The problem with getting robbed in Houston a few weeks ago is that your sunglasses get robbed, too. There are other problems, sure, but when you wake up in a badgeholder’s line at the Alamo Drafthouse Ritz at noon on a Saturday with a bunch of friendly people trying to shake hands, it’s hard to fake like you’re blind. Faced with this problem, I did what any fake blind person would do: I made friends.
By now, you’re probably sick of hearing about An Education. Too bad. I saw it yesterday, and I liked it. It’s a beautiful movie with great performances, and it’s hard not to fall in love with this film. While I’ll cover it deeper in my Monday sex column, for now I’ll say that, even though the story unfolds pretty predictably, it is the the interestingly-named Lone Sherfig’s direction and supporting performances that make this film. Peter Sarsgaard and Audrey Hepburnesque Carey Mulligan are intimate, vulnerable, charming — but Olivia Williams and Alfred Molina (and, of course, the ever-so-smashing Emma Thompson) absolutely steal every scene that they’re in. Mulligan is good, but she would be lacking without Sarsgaard’s gentle prompting, Molina’s grumpy outbreaks, and the wise, frank discussions of her schoolmarms. Also deserving of praise is the makeup and wardrobe department (and, again, Sherfig) — there are moments when we are convinced the young schoolgirl is emotionally competent, male-savvy, and all grown up, and other times where she, appropriately and simply, looks like a made-up doll.
Afterwards, I head again to the old-fashioned Driskill Hotel, where the fatigue of the volunteers is beginning to show. Pointed in the wrong direction several times, and unaware of a room change, I slipped into a Battlestar Galactica: Caprica panel a few minutes late. Breathless and settling in next to a kind SyFy rep, a truly remarkable afternoon and evening of science (fiction and non) begins.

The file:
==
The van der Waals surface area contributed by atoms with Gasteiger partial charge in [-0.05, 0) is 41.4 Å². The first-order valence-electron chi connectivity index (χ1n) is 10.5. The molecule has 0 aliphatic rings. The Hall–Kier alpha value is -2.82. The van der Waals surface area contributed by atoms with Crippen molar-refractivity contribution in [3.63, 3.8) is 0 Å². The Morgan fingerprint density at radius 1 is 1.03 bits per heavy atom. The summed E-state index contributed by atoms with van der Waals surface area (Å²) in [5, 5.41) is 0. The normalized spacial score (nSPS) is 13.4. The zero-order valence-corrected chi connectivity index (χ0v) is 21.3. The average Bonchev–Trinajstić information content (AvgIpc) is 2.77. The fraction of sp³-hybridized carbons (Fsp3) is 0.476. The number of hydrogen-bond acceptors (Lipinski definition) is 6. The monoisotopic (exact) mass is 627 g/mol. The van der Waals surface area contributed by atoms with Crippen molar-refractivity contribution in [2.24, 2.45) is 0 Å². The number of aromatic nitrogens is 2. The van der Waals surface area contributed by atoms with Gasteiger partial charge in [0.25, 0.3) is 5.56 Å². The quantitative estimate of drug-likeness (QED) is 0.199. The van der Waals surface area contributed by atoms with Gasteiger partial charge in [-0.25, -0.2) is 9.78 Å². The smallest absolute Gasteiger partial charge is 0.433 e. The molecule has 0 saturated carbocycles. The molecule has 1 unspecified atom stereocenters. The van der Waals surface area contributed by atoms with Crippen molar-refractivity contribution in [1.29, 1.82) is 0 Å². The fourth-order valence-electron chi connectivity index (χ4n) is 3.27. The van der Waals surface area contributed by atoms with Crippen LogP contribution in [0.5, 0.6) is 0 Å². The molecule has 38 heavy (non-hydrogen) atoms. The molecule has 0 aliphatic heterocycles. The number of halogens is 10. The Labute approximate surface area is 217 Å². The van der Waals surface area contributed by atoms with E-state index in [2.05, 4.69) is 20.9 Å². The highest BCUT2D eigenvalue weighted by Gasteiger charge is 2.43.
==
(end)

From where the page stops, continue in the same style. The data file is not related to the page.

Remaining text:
Esai Morales (Joseph Adams/Adama) and pilot director Jeff Reiner (Friday Night Lights) spoke intimately with a tiny crowd of BSG fans, as well as a few members of the press (including me). While a more comprehensive write-up is in the works (a lot of great things were said), this was a fun and educational moment with these guys. We talked about the pilot, about the BSG universe, about how to balance using derivations of the series while maintaining originality. A shy, contemplative Jeff Reiner spoke succinctly and intelligently about three-camera setups, monotheism vs. polytheism, and the like. It was certainly enough to make me at least somewhat care about Caprica. So far I’ve been losing that battle.
After a nice hour, and some great material, I took a moment and a telephone call out on one of the Driskill’s balconies. It was lovely, and fun to see the hustle and bustle of downtown Austin for at least a few minutes. After flirting with the idea of going to a Roberto Orci panel, I decided instead to head over to the lovely vaudevillian Paramount for a storytelling session with Ron Howard, Steve Zaillian, and Mitch Hurwitz.